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Steve Huff

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Under normal conditions, Chaetomium is found in soil, on cellulose materials, including woody and straw components and animal waste.

Indoors Chaetomium grows on materials containing relatively high concentrations of cellulose including paper, cardboard and often found on moist drywall paper. Like Stachybotrys, Chaetomium tends to be a later invader following Penicillium/Aspergillus types and Cladosporium.

The shape of Chaetomium spores makes it relatively easy to distinguish from other mold spores. Spores tend to be shaped like a football or lemon.

While Chaetomium has not been studied as well as many of the better-known molds, it is known to be an allergen that can cause hay fever and asthma.

Industrial uses include participation in textile testing and production of cellulose, which is an enzyme that breaks down cellulose into simple sugars.


What's the harm?

While certain individuals can develop allergies to virtually any mold, allergies to Chaetomium are not well studied. There are indications of exposure to Chaetomium causing or leading to a number of infections and/or to set up a predisposition to some major diseases.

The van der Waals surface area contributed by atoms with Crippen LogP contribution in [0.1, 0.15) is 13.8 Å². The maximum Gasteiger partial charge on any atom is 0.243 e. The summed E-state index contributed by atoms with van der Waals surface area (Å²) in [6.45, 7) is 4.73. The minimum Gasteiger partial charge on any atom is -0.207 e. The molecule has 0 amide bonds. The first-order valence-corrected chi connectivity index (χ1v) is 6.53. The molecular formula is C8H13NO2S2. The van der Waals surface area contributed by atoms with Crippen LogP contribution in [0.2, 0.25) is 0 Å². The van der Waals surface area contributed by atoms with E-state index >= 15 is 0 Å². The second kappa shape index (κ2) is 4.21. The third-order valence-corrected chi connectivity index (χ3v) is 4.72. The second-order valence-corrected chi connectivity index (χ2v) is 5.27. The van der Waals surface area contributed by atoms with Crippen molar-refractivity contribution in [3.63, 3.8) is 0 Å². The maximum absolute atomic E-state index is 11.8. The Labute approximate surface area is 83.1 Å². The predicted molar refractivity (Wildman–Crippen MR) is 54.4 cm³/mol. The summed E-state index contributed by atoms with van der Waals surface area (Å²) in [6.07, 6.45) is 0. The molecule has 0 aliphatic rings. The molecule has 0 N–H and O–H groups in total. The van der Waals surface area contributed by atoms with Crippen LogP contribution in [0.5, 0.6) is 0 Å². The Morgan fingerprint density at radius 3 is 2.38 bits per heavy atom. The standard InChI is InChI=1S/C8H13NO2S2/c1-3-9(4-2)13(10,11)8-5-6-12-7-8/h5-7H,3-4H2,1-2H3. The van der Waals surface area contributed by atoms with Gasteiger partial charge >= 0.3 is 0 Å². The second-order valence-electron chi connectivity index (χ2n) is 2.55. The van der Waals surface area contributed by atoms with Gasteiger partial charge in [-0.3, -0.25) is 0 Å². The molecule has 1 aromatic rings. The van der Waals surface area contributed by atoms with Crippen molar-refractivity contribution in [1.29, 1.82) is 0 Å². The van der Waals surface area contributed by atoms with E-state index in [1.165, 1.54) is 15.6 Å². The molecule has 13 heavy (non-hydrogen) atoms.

My limited research of Chaetomium indicates there is controversy as to its potential health effects. Some literature shows only very limited pathogenic potential. Only mentioned is as an uncommon agent of nail infection. Other literature has linked Chaetomium exposure to fatal deep mycosis, brain abscess, and peritonitis, which is an infection of the peritoneum. The peritoneum is a membrane that lines the inner abdominal wall and covers the organs in the abdomen. Cutaneous (skin) lesions may also develop due to Chaetomium exposure.

Exposure to Chaetomium has also been linked to a predisposition to damage to the myelin sheath resulting in a higher incidence of Multiple Sclerosis, Lupus and certain forms of Cancer; incidents of DNA damage and inhibition of cell replication.

Chaetomium species produce a number of toxins as well as other compounds that might be better described as mutagens, due to possible DNA damage